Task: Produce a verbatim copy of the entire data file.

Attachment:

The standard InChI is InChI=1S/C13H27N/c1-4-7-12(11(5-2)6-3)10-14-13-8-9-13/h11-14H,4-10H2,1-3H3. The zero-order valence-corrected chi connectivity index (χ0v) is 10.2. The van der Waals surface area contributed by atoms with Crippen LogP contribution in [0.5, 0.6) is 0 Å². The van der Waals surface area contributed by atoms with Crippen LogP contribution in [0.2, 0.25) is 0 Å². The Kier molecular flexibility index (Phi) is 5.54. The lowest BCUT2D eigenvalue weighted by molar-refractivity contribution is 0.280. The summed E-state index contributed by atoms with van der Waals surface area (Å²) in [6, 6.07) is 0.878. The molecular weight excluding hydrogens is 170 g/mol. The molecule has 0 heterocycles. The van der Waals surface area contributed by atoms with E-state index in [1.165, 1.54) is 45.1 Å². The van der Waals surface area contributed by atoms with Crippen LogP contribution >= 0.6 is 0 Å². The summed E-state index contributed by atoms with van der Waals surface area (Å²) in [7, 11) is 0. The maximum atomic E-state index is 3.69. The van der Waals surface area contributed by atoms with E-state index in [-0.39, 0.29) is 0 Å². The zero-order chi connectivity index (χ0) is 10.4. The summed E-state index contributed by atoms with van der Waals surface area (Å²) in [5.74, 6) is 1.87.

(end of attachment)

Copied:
The standard InChI is InChI=1S/C13H27N/c1-4-7-12(11(5-2)6-3)10-14-13-8-9-13/h11-14H,4-10H2,1-3H3. The zero-order valence-corrected chi connectivity index (χ0v) is 10.2. The van der Waals surface area contributed by atoms with Crippen LogP contribution in [0.5, 0.6) is 0 Å². The van der Waals surface area contributed by atoms with Crippen LogP contribution in [0.2, 0.25) is 0 Å². The Kier molecular flexibility index (Phi) is 5.54. The lowest BCUT2D eigenvalue weighted by molar-refractivity contribution is 0.280. The summed E-state index contributed by atoms with van der Waals surface area (Å²) in [6, 6.07) is 0.878. The molecular weight excluding hydrogens is 170 g/mol. The molecule has 0 heterocycles. The van der Waals surface area contributed by atoms with E-state index in [1.165, 1.54) is 45.1 Å². The van der Waals surface area contributed by atoms with Crippen LogP contribution >= 0.6 is 0 Å². The summed E-state index contributed by atoms with van der Waals surface area (Å²) in [7, 11) is 0. The maximum atomic E-state index is 3.69. The van der Waals surface area contributed by atoms with E-state index in [-0.39, 0.29) is 0 Å². The zero-order chi connectivity index (χ0) is 10.4. The summed E-state index contributed by atoms with van der Waals surface area (Å²) in [5.74, 6) is 1.87.